By: Kaitlyn Mitchell
As a Stringr, you are providing raw footage to a local, regional, or national news network. You are not necessarily a journalist; however, it is useful to get to know the industry to help improve your videography skills. A lot of great video footage comes from being in the right place at the right time, which means journalists aren’t always going to be there when news breaks. That’s where our Stringrs step in.
The majority of what Stringrs are shooting is b-roll, which is supporting visuals that help illustrate the story that the news anchor is telling. A great parody of the concept is “We got that B-roll” by Cream Sketch Comedy.
To put it into context, the kind of b-roll we’re looking for at Stringr is the video footage that is shown while the news anchor is describing the story, and it often illustrates the scene where the story took place or is currently taking place. We suggest watching local and national news broadcasts with the sound turned off — pay close attention to what video types of video clips these stations are using, and model your video footage off of these examples.
Continuously working to improve your videography skills will help your videos get downloaded by our customers more often. Let’s discuss the three mistakes most commonly made by Stringrs, and how they are easily fixed.
- Over-Edited: You may be tempted to edit your shots extensively before submitting to us, but don’t – anything that delays your submission makes it less likely to be downloaded and sold. Remember, our customers work in professional newsrooms and prefer to edit their own footage — the more b-roll you provide for them to work with, the better. And the sooner you get your video to us, the more likely we are to promote your video to our customers! This also means you’ll spend less of your valuable time editing.
- Too Short: Be mindful of the length of your videos in general – if your video is 20 seconds, take a deep breath and keep filming. At Stringr, we prefer videos that are two-minutes minimum in length. Consider the final product you are providing for our customer: if the news anchor is talking about the story for 20 seconds total, the station needs at least 15 seconds of b-roll to show. If you only submitted 20 seconds of footage to Stringr, and our customer only finds 5 of those seconds usable after editing, then they’re going to pick another videographer’s footage.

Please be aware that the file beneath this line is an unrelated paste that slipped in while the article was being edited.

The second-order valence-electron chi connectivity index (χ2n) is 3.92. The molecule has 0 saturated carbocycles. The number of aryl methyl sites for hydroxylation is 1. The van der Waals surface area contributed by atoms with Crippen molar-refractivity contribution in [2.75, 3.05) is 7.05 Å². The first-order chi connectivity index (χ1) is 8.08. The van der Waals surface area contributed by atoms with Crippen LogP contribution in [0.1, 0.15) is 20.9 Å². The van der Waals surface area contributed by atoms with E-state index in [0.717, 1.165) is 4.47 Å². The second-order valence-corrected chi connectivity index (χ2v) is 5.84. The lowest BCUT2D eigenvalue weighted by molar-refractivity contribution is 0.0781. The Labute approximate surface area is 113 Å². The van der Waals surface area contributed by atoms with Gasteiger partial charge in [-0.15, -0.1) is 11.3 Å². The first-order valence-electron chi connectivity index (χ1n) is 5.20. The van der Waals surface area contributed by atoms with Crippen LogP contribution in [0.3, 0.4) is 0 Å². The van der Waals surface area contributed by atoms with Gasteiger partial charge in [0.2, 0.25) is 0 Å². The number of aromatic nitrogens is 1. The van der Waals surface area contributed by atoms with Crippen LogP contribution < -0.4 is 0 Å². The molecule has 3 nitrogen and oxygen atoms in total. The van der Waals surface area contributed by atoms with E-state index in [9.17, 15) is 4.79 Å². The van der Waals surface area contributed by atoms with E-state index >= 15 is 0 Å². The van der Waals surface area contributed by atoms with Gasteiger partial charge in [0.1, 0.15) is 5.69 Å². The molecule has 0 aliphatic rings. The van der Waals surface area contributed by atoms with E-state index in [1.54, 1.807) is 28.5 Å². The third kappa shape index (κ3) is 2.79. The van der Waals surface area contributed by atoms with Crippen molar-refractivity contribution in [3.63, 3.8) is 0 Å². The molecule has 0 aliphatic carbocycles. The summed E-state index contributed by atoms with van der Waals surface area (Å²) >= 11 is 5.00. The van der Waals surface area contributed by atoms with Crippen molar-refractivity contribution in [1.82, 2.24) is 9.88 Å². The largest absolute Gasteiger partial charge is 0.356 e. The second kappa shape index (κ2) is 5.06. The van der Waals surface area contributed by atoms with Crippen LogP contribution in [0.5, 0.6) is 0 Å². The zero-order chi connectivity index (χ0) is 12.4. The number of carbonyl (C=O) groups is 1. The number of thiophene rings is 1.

- Too Shaky: Shaky videos are annoying for the viewer to watch and can even induce feelings of vertigo and nausea. There are a few tricks to reduce shakiness – first, hold your elbows as close to your body as possible when filming. Second, if you’re standing near a sturdy object, lean on it for support to reduce muscle fatigue. Just yesterday, I saw a professional news videographer film an interview with a disabled veteran on his handheld camera by leaning his camera-bearing arm against a nearby food cart. A third trick to reduce shakiness is to move the camera as SLOWLY as possible. When a videographer suddenly whips the camera around 180 degrees, everything in between becomes blurred. If you’re going to pan the camera, act like you’re in yoga class, and make only intentional movements. The slower the camera moves, the more clear your viewer’s perspective is of the world you’re trying to show. Stay in the moment, and our customers will notice.
We hope you try out these videographer hacks, and have a clearer idea of what our journalistic customers seek from you, Stringrs. Carry on with those fantastic submissions.